It’s been long established that young adults in the UAE suffer more heart attacks than their counterparts in Western countries. Experts have gone on record that coronary heart disease, which may cause heart attacks, occurs about 10-15 years earlier in people in the UAE – in their early 30s – than those in the West.
Oddly enough, even young athletes on good form are not immune to risks such as abnormal heart rhythms (arrhythmias), coronary artery disease, and heart muscle disorders, with a definitive increase in the number of coronary events recorded over the past couple of decades. “Drastic changes in lifestyle, including diet and patterns of physical activity, can influence the risk of heart disease in young individuals,” says Dr Brajesh Mittal, Consultant Interventional Cardiology and Head of Cardiology at Medcare Al Safa Hospital.
Drastic changes in lifestyle, including diet and patterns of physical activity, can influence the risk of heart disease in young individuals.
Young athletes’ very dedication to sports and fitness can give rise to cardiac issues. The intensity of physical training and competition can sometimes cause abnormal heart rhythms while repeated strenuous exercise over time can cause wear and tear of the arteries, explains Dr Ghassan Nakad, Specialist Interventional Cardiology at Medcare Al Safa Hospital.
New emerging studies show that advanced exercise and stress are associated with increased oxygen consumption. This causes an increase in the inflammation of the artery walls leading to acute heart attacks and coronary obstruction even in younger athletes.
In addition, young athletes might also have underlying medical conditions that present dangers quite unlike what older people face. “Young athletes may be more prone to cardiac disease due to certain conditions such as hypertrophic cardiomyopathy, a genetic heart disorder that can lead to sudden cardiac arrest during intense exercise,” adds Dr Mittal. “In contrast, older individuals are more likely to develop atherosclerosis – hardening of the arteries as a result of plaque build-up in the inner lining – due to the cumulative effects of ageing, unhealthy lifestyle choices, and other factors.”
However, there’s no reason to panic. Although coronary heart disease can occur in young athletes, it’s relatively rare, explains Dr Samer Kaaka, Specialist Cardiology at Medcare Al Safa Hospital.
Causes for coronary heart disease in this population may include genetic predispositions, substance abuse such as anabolic steroids, and underlying conditions like Kawasaki disease, a rare childhood illness that can affect the coronary arteries.
That’s why young athletes, and in the case of children, their parents, need to actively monitor their physical condition and take necessary action. “Young athletes should be aware of the potential signs and symptoms of heart problems, which can include chest pain or discomfort, shortness of breath, fainting or near-fainting episodes, palpitations (fast or irregular heartbeats), and unexplained fatigue, especially during exercise,” says Dr Kaaka.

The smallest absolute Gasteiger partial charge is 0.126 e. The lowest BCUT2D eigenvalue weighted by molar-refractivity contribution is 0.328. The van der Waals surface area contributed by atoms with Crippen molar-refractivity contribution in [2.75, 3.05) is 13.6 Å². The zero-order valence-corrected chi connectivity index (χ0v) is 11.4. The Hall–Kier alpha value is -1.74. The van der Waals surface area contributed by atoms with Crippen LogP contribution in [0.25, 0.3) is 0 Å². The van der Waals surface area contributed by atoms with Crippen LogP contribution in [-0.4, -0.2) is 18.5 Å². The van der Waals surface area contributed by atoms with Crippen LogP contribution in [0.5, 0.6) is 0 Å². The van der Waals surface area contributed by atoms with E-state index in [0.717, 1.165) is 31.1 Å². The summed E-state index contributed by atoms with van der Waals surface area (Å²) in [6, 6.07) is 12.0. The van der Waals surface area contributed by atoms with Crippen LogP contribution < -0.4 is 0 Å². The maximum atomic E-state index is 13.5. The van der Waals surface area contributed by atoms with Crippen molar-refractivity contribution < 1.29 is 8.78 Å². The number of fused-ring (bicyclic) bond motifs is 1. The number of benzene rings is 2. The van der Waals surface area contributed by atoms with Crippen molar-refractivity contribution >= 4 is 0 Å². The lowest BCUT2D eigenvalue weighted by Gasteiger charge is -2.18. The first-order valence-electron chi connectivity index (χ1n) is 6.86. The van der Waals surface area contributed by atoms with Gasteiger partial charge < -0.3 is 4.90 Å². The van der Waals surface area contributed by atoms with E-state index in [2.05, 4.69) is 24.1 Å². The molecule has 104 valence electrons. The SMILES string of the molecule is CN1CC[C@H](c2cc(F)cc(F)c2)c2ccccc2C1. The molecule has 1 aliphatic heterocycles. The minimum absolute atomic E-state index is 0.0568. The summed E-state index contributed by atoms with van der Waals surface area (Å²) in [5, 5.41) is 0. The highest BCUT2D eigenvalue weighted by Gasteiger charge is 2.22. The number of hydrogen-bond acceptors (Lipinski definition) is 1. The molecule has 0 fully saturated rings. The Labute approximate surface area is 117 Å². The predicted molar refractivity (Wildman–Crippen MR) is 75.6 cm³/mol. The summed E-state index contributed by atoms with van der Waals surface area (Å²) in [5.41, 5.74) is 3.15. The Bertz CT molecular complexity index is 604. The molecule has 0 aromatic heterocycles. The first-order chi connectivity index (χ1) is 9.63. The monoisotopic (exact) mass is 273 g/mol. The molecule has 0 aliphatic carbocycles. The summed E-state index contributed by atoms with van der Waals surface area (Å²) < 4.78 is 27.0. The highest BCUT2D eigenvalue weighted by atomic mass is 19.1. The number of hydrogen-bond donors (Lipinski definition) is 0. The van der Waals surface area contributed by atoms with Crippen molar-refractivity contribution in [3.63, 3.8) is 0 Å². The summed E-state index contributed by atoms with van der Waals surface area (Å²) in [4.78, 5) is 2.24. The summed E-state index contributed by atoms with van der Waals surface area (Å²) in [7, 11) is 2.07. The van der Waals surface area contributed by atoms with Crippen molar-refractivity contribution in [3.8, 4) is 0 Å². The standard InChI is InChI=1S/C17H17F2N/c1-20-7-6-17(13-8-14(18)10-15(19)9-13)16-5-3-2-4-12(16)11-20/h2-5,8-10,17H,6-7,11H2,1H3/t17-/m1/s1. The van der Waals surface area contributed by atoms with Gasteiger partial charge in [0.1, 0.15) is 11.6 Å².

When signs and symptoms are ignored, young athletes usually present with heart attacks compared to older patients who consult doctors with stable coronary symptoms. “Treatment for young athletes may involve cardiac catheterisation, medications, lifestyle modifications, or even surgery,” explains Dr Nakad adding that their treatment is highly personalised, depending on the specific condition and severity. “The timing for a safe return to sports will depend on the individual's clinical presentation and will be determined by their healthcare team. In some cases, athletes may need to adjust their training and competition intensity.”
As with every medical condition, prevention is a better strategy for maintaining heart health in young athletes. “This involves regular medical check-ups to screen for underlying heart conditions, maintaining a balanced diet, avoiding substance abuse, and following appropriate training techniques,” explains Dr Mittal. “Adequate hydration, rest and recovery periods are also essential components of preventing injury and heart disease.”
• Listen to the body and seek medical attention for any concerning symptoms
• Prioritise regular health check-ups and cardiac screenings
• Establish a strong partnership with healthcare professionals who understand sports medicine
• Maintain a well-rounded, balanced diet that supports training needs
• Avoid performance-enhancing substances and engage in open conversations about their risks
• Follow a well-structured training plan that includes adequate rest and recovery periods
• Stay hydrated and practise hot and cold weather safety during extreme conditions
• Pay attention to mental health and emotional well-being to reduce stress